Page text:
Science Labs and ADA
The Americans with Disabilities Act (ADA) has posed challenges for science laboratories. “Manufacturers of science lab casework are really still trying to come to terms with what the ADA means to lab furniture,” says Jim Biehle, president of Inside/Out Architecture, Inc., in Clayton, MO.
Some have tried adjustable tables, but those have proven unstable. Mobile stations have similar problems. In addition, mobile stations as well as fixed stations set at wheelchair height but positioned off to one side tend to isolate students with disabilities.
“If I’m using a diamond-shaped pedestal for a chemistry lab, I’ll specify them so one side is dropped down to 34 inches with knee space underneath,” Biehle says. “This way, you can provide a workstation among the other workstations that will accommodate a wheelchair or someone else sitting in a regular chair.”
According to Biehle, fume hoods have presented the most difficult ADA challenges for manufacturers of science lab equipment and furnishings. “Fume hood manufacturers have developed stations with drop-down decks and knee space underneath,” he says. “But they still haven’t come to terms with the design or placement of the controls. Most continue to use controls that resemble faucet handles, which violate ADA requirements. They need to find a way to incorporate slide controls or electronic controls. In addition, many fume hoods have controls off to the side of the unit where a person in a wheelchair can’t reach. Manufacturers have yet to work out these issues.”
Where Technology Fits In
Computers, too, have entered science classrooms, bringing line-of-sight problems with them. Early designs set computers on racks above the workstations, keeing them away from the water and chemicals likely to spill onto the tabletops. But building the tables up with computer racks prevents students from seeing the front of the room and the teacher from seeing students sitting behind the computers.
“You can locate computers on cabinetry around the perimeter of the room,” says Schipp. “We’ve also put computers on movable carts and even on work surfaces. The raised racks are still seen in college and university labs where students work more independently and sight lines aren’t so important.”
In addition to computers, many high school classrooms have begun to incorporate new presentation equipment such as LCD video projectors. “You can mount these projectors on a cart or suspend them from the ceiling and use a conventional projection screen on the front wall of the room,” says Jim Biehle, president of Inside/Out Architecture, Inc. in Clayton, MO, whose firm specializes in designing science classrooms for all educational levels. “These projectors eliminate the need for large television monitors, which don’t serve as well in classrooms. The monitors are too small, and students on the other side of the room cannot see and read them clearly. Another good feature of the projectors is that you can project an image from a student’s computer onto the screen for everyone to see. You can also connect a DVD player or VCR.”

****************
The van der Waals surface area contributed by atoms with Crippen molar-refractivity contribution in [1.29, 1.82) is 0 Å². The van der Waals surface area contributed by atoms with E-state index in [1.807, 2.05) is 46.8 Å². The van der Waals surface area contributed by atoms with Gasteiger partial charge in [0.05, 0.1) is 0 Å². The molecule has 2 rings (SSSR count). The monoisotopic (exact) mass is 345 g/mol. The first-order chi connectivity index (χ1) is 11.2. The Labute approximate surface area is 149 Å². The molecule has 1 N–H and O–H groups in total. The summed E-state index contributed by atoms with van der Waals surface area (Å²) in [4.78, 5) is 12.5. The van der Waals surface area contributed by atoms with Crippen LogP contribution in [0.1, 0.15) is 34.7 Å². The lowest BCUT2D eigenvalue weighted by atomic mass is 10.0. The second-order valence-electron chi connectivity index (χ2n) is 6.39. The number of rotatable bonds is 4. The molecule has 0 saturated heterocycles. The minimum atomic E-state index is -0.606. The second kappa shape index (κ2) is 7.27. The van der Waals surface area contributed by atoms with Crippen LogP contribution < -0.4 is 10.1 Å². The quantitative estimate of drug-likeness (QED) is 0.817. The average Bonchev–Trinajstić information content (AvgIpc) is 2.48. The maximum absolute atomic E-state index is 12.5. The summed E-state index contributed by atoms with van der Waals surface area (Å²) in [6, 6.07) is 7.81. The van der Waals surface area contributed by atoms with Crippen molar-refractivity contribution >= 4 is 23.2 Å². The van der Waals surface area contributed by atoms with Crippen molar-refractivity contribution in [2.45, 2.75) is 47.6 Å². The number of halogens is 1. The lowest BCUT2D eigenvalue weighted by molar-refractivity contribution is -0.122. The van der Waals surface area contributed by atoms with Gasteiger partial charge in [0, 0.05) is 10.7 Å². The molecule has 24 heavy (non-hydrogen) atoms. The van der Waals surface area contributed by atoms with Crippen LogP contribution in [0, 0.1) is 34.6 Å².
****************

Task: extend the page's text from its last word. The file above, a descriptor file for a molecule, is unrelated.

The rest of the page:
Labs With Class
More than a decade ago, educators began to favor the idea of flanking a science laboratory with conventional classrooms, one on each side. “This is a bad idea,” says Biehle. “Generally speaking, science labs are twice as expensive as classrooms, because of the plumbing, casework and technology requirements. And we’ve often found that schools use those labs to teach courses other than science as much as 55 percent of the time.”
When the idea first arose, educators believed that teachers would use free periods to set up labs for later use. But the shortage of general classroom space altered that plan. As a result, Biehle has come to favor combination science labs and classrooms. Combining laboratory furniture and student desks within a single room.